A COMMUNITY activist has hit out at enforcement officers employed by Barnsley Council for not tackling ‘shocking’ litter problems plaguing areas across the town.
Stephen Bullcock, of St John’s Road, Kingstone, sent a photobook full of large-scale fly-tipping incidents to about 40 councillors to urge them to take action.
Images in the book were all taken on the 60-year-old’s dog walking route around the Kingstone ward on the morning of August 8.
“If this is what I’m finding on my morning walk, then what is the scale of the problem across the rest of Barnsley?” Stephen told the Chronicle.
“The council keep hiding behind Covid-19, and spending money on other things rather than smartening up places which are just a mess.
“There are instances where the council indirectly create their own problems - people put stuff in the wrong bins or they fill them until they’re overflowing.
“If the council educated people on how we should use bins and invested in that, then that would save them money on cleaning up after them.
“Some people who are from different countries might not know how we dispose of waste here, and I understand that, I really do, that’s not the council’s fault or theirs but the council have to take responsibility for it and get people educated.
“The council say they are investigating fly-tipping cases which have been left for weeks and months, but really they’re just leaving it longer until they have to get rid of it.
“If they were investigating it, they’d have to take it away to be looked at.”
Instances of fly-tipping in the borough are up by more than a third with 5,254 incidents recorded last year, compared to the previous year’s 3,893.
But council bosses’ claims of removing ‘100 per cent’ of fly-tipping reports within a five-day period have come under scrutiny.
Coun Hannah Kitching raised the issue at a recent overview and scrutiny committee meeting.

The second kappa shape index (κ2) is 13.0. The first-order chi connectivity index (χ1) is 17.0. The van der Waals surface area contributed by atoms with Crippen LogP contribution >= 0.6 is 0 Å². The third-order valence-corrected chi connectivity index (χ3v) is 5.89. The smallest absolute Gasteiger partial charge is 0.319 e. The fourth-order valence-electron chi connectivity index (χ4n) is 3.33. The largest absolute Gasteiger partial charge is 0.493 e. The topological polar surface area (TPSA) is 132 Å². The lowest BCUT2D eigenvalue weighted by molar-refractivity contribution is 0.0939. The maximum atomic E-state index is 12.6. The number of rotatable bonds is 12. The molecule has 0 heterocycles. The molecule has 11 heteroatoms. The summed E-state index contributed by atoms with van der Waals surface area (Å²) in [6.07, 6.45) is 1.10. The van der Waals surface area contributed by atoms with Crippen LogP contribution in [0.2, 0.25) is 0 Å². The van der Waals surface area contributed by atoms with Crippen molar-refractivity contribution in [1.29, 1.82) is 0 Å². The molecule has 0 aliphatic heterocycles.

“There are ongoing concerns about high incidents of fly-tipping across the borough, and we all understand that the team does its best to respond to and clear incidents as soon as possible,” she told the Chronicle.
“However, residents have raised concerns about the way this is reported the quarterly report said 100 per cent of incidents were cleared within five days, but residents know that to not be the case from their own observations and so clearly this figure has caveats.”
Coun Jenny Platts, cabinet spokesperson for adults and communities, added: “We continue to take a tough stance on fly-tipping with fixed penalty notices for illegally disposing of waste of up to £400.
“Large fly-tips lead to prosecutions, and many perpetrators have been caught and prosecuted as part of our #EverybodyThink campaign, with a number of vehicles used by fly-tippers seized and crushed.
“Our campaign encourages everyone to recycle more and educates people about how to dispose of their unwanted items and rubbish responsibly.
“When we receive a report about fly-tipping, we aim to have the rubbish removed within five working days.
“It could take longer if hazardous waste is involved.
“If the tipping is on private land, we’ll contact the landowner to tell them it needs removing.
“As part of our long-term ambition for a sustainable Barnsley, we will be putting in place a litter strategy.
“This will be developed alongside our communities to educate and change the behaviour of people who feel that it is acceptable to drop litter.
“We will work with residents and other organisations to create solutions to make it as easy as possible for people to throw their litter away responsibly and improve enforcement against littering and other similar crimes.”